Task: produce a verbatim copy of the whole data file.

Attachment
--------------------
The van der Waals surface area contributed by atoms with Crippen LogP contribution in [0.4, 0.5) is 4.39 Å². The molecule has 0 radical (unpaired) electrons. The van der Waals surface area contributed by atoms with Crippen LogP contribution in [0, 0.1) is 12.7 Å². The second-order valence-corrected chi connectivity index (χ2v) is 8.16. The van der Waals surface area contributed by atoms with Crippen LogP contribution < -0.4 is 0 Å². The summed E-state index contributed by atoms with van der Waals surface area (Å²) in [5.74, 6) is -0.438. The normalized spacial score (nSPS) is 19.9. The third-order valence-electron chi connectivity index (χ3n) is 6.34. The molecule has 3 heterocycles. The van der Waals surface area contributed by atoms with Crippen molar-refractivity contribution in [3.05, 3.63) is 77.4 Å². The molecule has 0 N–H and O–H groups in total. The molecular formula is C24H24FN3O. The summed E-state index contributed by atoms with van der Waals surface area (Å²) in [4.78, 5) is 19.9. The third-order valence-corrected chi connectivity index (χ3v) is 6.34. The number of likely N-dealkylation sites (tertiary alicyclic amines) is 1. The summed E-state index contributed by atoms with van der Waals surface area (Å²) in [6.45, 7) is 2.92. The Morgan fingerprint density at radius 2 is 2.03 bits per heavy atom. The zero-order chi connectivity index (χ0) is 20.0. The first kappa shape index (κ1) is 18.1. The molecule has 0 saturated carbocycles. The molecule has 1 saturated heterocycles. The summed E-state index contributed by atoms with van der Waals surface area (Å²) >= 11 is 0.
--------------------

The van der Waals surface area contributed by atoms with Crippen LogP contribution in [0.4, 0.5) is 4.39 Å². The molecule has 0 radical (unpaired) electrons. The van der Waals surface area contributed by atoms with Crippen LogP contribution in [0, 0.1) is 12.7 Å². The second-order valence-corrected chi connectivity index (χ2v) is 8.16. The van der Waals surface area contributed by atoms with Crippen LogP contribution < -0.4 is 0 Å². The summed E-state index contributed by atoms with van der Waals surface area (Å²) in [5.74, 6) is -0.438. The normalized spacial score (nSPS) is 19.9. The third-order valence-electron chi connectivity index (χ3n) is 6.34. The molecule has 3 heterocycles. The van der Waals surface area contributed by atoms with Crippen molar-refractivity contribution in [3.05, 3.63) is 77.4 Å². The molecule has 0 N–H and O–H groups in total. The molecular formula is C24H24FN3O. The summed E-state index contributed by atoms with van der Waals surface area (Å²) in [4.78, 5) is 19.9. The third-order valence-corrected chi connectivity index (χ3v) is 6.34. The number of likely N-dealkylation sites (tertiary alicyclic amines) is 1. The summed E-state index contributed by atoms with van der Waals surface area (Å²) in [6.45, 7) is 2.92. The Morgan fingerprint density at radius 2 is 2.03 bits per heavy atom. The zero-order chi connectivity index (χ0) is 20.0. The first kappa shape index (κ1) is 18.1. The molecule has 0 saturated carbocycles. The molecule has 1 saturated heterocycles. The summed E-state index contributed by atoms with van der Waals surface area (Å²) >= 11 is 0.